by Valery GLUSHKOV, Dr. Sc. (Tech.), RAS Institute of History of Natural Sciences and Technology named after S. Vavilov
The Sannikov Land was brought to public attention thanks to the publication by Acad. Vladimir Obruchev (1863 - 1956) of a popular science novel bearing the same name.
The novel, however, rests on certain factual evidence, including eyewitness accounts of travelers who visited the Novosibirskye Islands (in the Arctic Ocean, between the Laptev and East Siberian seas) and said they saw some mountainous shores on the horizon.
The central figure of these stories, Yakov Sannikov, was on one side a descendant of Russian "dissidents" of the 17th century who fled from obligatory military conscription and of the Siberian Yakuts on the other side. From 1800 he was the "chieftain" of an "artel" (team) of hunters and diggers for mammoth bones which was financed by a local merchant Syrovatsky. An inquisitive and energetic person, Yakov Sannikov traveled to many remote comers of the northern archipelago in the Arctic Ocean which is called Novosibirsky on modern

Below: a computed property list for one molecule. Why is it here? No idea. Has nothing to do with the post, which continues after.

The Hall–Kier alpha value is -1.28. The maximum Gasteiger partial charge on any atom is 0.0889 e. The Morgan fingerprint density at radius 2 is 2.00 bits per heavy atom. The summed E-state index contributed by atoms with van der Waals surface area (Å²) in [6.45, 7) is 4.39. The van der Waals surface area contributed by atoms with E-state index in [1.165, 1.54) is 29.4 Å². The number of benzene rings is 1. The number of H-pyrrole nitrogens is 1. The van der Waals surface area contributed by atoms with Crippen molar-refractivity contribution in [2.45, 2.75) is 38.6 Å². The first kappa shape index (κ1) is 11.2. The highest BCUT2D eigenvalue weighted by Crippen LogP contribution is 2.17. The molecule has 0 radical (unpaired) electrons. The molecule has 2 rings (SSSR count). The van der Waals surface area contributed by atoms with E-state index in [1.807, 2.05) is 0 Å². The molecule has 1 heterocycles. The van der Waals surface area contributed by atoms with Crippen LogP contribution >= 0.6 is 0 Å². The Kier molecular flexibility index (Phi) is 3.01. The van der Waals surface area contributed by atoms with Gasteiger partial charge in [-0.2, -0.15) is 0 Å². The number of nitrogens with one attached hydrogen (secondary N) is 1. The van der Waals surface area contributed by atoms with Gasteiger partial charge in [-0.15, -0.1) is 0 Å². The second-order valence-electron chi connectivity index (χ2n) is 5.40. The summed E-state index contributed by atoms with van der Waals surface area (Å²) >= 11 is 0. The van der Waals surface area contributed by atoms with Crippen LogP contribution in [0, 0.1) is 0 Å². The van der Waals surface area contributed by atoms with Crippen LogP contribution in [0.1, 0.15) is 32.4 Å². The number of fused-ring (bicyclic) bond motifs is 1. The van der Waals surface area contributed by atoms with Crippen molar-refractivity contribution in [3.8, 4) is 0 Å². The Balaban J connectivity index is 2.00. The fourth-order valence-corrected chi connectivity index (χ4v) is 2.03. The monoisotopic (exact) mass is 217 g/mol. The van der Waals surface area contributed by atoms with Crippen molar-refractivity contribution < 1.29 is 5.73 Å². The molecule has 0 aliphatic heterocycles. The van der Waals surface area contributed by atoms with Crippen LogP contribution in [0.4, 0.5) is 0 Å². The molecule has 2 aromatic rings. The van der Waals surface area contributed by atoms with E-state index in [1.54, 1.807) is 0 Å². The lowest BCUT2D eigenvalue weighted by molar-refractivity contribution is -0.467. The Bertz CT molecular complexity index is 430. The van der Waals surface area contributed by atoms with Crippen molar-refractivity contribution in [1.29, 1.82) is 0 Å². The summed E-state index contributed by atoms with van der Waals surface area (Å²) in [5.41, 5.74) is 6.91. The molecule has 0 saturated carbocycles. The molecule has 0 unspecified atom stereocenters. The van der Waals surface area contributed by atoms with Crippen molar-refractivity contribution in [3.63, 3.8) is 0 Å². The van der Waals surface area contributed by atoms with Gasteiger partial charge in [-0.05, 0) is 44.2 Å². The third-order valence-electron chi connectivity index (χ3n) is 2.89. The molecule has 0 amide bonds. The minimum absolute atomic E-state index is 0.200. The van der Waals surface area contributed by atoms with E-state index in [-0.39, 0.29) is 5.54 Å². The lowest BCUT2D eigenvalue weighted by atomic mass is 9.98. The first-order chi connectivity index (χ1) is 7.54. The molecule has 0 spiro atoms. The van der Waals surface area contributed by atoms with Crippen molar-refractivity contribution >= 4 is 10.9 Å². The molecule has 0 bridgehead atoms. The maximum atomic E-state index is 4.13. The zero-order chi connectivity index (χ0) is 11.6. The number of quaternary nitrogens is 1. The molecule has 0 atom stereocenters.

Kotelny, that he saw in the north-western direction some mountains towering on the horizon over the sea. A year later, on his journey to the island of Novaya Sibir (which had no official name as yet) he saw some bluish haze over the ocean waves in the north-eastern direction - a sign of some remote piece of dry land. Later on one of the members of the Syrovatskys family traveled all over the Kotelny Island and reported seeing a stretch of "barren land" in the northern direction.
Reports of these and other similar sightings quickly reached the powers that be and were put on the list of major events for the year of 1807 and submitted to Emperor Alexander I. The first person who brought this news to the Russian capital (together with his find of mammoth bones) was a prominent zoologist and botanist, Member (from 1805) of the St. Petersburg Academy of Sciences, Mikhail Adams. He suggested sendi ... Читать далее